Law vs corporal punishment for children urged-A A +A
Wednesday, May 23, 2012
ILOILO CITY – A world-wide organization dedicated to working with children and families to overcome poverty and injustice is advocating against corporal punishment for children in instilling discipline.
World Vision, a child-focused, relief, development, and advocacy organization dedicated to working with children and poor families said that corporal punishment on children is counterproductive and must be shunned by the elders.
Elnora Avarientos of World Vision said the group is advocating non-violent discipline on children and supports the proposed congressional measure House Bill 4455 or the “Positive and Nonviolent Discipline of Children Act.”
The bill titled “An Act Promoting Positive and Non-Violent Discipline of Children, was authored by Representative Bernadette Herrera of the Party List Bagong Henerasyon and Representative Susan Yap of the 2nd district of Tarlac, among others.
It was passed in the House of Representatives in August 2011. However, its counterpart in the Senate, SB 873 filed by Senator Jinggoy Estrada and the transmitted version of the approved House bill had been pending in the Committee of Youth, Women and Family Relations chaired by Senator Pia Cayetano.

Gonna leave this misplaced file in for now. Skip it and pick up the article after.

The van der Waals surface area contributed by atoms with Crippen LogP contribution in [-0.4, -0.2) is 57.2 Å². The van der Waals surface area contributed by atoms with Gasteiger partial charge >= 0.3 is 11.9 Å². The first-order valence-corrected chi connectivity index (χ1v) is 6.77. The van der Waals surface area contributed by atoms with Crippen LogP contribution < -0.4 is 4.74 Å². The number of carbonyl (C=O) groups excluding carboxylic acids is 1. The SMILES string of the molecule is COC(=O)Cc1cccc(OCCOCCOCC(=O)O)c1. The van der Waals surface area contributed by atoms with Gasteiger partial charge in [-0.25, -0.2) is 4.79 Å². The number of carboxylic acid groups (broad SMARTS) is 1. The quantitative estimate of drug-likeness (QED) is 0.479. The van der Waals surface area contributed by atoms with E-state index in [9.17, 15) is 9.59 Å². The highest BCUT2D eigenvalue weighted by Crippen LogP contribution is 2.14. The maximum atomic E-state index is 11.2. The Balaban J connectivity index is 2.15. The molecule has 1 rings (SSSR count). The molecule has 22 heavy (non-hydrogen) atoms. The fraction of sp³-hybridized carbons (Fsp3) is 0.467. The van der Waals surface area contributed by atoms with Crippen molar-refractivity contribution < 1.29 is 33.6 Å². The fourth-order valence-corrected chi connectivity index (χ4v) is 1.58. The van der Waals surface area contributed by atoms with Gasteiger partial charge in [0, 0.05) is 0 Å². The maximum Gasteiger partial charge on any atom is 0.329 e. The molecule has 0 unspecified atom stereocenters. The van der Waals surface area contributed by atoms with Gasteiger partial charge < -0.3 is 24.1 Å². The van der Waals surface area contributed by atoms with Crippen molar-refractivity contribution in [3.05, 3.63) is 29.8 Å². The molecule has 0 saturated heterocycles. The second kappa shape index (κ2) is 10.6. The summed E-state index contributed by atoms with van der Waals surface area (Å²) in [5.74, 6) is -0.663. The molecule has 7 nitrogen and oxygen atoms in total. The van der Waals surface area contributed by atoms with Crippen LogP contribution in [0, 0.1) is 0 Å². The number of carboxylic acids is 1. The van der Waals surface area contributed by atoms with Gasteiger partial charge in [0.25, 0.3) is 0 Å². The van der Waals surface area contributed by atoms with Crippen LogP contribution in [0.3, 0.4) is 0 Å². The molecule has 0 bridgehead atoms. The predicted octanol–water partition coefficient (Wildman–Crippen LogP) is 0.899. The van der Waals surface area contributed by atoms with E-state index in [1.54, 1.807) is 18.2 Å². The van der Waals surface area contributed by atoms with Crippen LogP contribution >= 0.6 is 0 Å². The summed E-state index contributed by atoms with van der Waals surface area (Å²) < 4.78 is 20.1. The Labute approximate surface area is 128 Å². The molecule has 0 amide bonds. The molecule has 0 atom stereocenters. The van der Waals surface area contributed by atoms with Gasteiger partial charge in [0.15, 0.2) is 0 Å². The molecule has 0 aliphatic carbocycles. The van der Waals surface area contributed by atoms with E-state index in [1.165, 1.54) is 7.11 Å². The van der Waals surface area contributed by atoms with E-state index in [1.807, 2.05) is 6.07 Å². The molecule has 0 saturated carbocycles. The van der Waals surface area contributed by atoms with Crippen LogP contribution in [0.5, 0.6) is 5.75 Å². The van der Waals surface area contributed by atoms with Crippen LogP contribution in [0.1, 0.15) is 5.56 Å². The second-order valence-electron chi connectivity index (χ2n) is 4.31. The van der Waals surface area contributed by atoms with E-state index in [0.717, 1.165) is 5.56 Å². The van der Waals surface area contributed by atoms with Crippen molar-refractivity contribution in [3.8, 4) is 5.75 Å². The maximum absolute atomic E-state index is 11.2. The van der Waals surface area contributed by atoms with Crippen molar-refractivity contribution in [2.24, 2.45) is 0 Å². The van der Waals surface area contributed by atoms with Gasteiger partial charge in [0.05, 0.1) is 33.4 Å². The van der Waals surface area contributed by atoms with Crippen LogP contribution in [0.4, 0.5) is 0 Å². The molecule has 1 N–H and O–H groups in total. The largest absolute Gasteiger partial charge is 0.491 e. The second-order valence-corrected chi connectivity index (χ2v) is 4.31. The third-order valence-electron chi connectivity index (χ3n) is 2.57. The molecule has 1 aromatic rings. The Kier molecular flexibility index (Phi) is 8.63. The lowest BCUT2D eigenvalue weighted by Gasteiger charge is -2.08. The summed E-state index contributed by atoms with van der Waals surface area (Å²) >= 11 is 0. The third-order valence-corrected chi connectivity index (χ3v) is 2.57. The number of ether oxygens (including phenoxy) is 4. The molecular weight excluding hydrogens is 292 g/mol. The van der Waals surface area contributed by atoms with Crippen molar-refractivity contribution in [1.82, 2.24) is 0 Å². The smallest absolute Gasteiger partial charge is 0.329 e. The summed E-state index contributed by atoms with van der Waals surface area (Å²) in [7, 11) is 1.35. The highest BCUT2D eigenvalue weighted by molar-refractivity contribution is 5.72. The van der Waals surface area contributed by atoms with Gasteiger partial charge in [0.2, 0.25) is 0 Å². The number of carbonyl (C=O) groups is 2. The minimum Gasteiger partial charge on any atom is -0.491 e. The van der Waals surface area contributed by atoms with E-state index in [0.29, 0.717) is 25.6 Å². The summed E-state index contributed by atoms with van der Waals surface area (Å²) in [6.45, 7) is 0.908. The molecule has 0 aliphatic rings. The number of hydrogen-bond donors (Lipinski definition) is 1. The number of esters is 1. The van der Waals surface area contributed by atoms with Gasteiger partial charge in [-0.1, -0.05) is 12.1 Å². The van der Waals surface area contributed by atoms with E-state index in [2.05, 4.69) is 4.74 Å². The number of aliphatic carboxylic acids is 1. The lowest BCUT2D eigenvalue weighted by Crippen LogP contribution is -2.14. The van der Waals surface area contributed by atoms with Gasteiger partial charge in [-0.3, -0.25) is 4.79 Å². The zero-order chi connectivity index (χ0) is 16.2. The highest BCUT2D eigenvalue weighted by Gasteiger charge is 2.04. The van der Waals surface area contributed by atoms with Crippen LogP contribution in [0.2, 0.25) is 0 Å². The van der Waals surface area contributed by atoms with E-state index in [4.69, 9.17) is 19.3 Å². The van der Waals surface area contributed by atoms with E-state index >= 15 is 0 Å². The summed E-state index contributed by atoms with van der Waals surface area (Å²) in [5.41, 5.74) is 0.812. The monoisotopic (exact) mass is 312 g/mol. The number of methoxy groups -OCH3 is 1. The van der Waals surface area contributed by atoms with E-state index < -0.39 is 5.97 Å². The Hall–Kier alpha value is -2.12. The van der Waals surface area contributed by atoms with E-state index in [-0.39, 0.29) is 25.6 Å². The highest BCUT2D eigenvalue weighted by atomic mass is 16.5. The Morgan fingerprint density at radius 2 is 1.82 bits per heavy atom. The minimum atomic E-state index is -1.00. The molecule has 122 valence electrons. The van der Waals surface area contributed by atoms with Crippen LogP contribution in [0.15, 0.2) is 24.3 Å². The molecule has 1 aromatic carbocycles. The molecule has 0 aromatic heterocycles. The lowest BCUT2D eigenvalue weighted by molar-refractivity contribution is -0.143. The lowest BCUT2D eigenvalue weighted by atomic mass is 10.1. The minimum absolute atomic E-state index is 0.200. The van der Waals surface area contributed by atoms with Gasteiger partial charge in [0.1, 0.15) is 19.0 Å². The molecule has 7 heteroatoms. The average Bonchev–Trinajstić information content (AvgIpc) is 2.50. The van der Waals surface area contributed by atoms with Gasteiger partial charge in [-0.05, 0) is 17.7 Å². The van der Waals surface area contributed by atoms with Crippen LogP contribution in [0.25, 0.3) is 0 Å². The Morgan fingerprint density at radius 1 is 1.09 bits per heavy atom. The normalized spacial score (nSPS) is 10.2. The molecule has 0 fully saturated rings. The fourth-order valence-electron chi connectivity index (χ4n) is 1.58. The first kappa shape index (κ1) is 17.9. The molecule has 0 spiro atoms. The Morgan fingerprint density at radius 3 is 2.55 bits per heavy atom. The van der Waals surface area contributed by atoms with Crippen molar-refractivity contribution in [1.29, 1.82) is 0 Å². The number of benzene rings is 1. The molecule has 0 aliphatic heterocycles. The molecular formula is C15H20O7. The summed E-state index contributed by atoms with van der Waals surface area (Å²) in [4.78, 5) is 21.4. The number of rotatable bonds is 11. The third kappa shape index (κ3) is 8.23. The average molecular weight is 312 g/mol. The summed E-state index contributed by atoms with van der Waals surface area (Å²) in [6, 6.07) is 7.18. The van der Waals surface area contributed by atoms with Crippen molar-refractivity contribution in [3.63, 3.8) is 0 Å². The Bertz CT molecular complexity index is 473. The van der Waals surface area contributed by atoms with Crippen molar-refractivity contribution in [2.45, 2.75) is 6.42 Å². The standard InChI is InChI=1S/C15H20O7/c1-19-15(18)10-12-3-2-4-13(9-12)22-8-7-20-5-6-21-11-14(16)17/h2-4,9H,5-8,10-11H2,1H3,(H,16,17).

The bill seeks for the promotion of positive discipline, or an approach seeking to immediately correct the behavior of a child, to teach a lesson, to give tools that build self discipline and emotional control, and to build a good relationship with the child by understanding the child’s needs and capabilities at various ages and the behavior that is usual for a child at each stage of development.
World Vision said they are against corporal punishment or the use of physical, emotional and psychological form of disciplining our children as it is not only a violation of children’s rights to respect for physical integrity, human dignity and equal protection under the law.
On the other hand, World Vision is hosting a four-day 2012 Visayas-wide Children’s Congress starting May 21 in Iloilo City.
Participated by more 100 children as future leaders of the country, the Children’s Congress here is expected to hear the voices of children from 10 to 15 years old representing the three Visayas regions about their families, communities and country.
They will tackle issues on how children will enjoy good health, how they will be educated for life, experience love of God and their neighbors, are cared for, protected and participating.
The children will also commit to actively participate to the call to end preventable child deaths, to exercise their right to be taken cared of during the children’s congress. (Lydia C. Pendon)